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The genitive / possessive pattern / 's mark is used when indicating a relation of ownership or association.
My dog's ball is always wet with drool.
"David Copperfield" is one of Charles Dickens's novel.
I) How can I build it?
owner/singular: NOUN + 'S.
owner/plural: NOUN + '.
My neighbour's children are noisy.
My neighbours' children are noisy.
⚠️ Antiquity: only an apostrophe
Who knows anything about Socrates' death or Sophocles' tragedies, nowadays?
II) Where should I put it?
Caution: the meaning of the sentence can be changed.
Some swimmers and surfers are sometimes bitten by a white shark's teeth.
Some swimmers and surfers are sometimes bitten by sharks' white teeth.
We can use two genitive cases in the same sentence.
He bought his neighbour's daughter's car.
Let us meet at Brenda's at noon.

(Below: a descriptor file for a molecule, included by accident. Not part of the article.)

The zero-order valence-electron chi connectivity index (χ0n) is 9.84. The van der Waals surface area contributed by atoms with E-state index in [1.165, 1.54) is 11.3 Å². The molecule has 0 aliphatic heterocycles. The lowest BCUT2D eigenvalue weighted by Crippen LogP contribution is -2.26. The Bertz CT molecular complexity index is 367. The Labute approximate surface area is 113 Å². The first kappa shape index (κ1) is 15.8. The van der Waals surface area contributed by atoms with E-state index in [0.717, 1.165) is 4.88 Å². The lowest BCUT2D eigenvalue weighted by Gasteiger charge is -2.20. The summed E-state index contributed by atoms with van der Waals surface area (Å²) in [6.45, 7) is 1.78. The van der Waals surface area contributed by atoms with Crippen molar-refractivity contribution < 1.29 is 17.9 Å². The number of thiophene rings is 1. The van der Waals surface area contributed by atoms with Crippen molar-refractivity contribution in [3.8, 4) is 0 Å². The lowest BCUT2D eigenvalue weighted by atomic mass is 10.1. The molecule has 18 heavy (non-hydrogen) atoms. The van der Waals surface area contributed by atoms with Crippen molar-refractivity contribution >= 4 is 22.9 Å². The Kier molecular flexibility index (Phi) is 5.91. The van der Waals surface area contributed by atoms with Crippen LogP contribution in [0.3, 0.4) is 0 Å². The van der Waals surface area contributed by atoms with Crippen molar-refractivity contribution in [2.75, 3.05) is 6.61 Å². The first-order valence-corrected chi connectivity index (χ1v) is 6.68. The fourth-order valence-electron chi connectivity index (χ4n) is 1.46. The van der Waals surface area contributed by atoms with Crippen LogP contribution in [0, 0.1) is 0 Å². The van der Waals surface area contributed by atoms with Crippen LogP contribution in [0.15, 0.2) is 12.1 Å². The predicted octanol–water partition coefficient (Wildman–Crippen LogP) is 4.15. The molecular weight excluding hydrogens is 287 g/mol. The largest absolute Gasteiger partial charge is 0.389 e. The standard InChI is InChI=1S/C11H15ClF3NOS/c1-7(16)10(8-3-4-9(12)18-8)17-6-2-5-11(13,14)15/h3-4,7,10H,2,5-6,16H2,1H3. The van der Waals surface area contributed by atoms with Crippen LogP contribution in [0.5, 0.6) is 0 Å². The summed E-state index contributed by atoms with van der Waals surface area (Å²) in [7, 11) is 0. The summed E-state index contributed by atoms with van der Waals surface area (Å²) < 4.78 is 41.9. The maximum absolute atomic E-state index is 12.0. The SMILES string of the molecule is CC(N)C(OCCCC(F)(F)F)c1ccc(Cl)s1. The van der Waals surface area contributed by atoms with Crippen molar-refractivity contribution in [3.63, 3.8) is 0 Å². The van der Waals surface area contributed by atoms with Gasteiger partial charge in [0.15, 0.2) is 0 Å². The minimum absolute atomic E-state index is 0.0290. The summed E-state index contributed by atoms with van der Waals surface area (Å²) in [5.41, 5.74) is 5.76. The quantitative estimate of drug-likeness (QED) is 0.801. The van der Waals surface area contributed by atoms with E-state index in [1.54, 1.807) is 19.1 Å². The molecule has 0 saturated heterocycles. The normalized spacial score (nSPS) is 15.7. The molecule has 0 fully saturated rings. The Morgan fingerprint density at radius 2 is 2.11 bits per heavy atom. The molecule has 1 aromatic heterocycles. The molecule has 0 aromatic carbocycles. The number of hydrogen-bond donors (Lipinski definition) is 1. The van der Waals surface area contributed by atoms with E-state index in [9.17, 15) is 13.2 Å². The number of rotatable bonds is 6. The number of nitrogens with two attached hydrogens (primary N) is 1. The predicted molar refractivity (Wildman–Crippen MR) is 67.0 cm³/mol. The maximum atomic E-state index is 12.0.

Is it Jan's turn? No, it is Charles's!
With pronouns: somebody, everybody, somebody else, each other, one another.
He couldn't give up without considering everybody's situation. Il ne pouvait pas abandonner sans considérer la situation de tout le monde.
With a date, a length...
Tonight's lecture was popular.
A five kilometres' walk / A 5 kilometre walk a day is good for your health.
Do you need a twenty minutes' rest / A twenty minute rest after having your lunch? déjeuner ?
To get one's money's worth
New Year's day
Art for art's sake
At arm’s length
At the water's edge
For God's sake = for Goodness's sake
For Heaven's sake
To enjoy oneself to one's heart's content
English exercise "Possessive case" created by chocolatcitron with The test builder. [More lessons & exercises from chocolatcitron]
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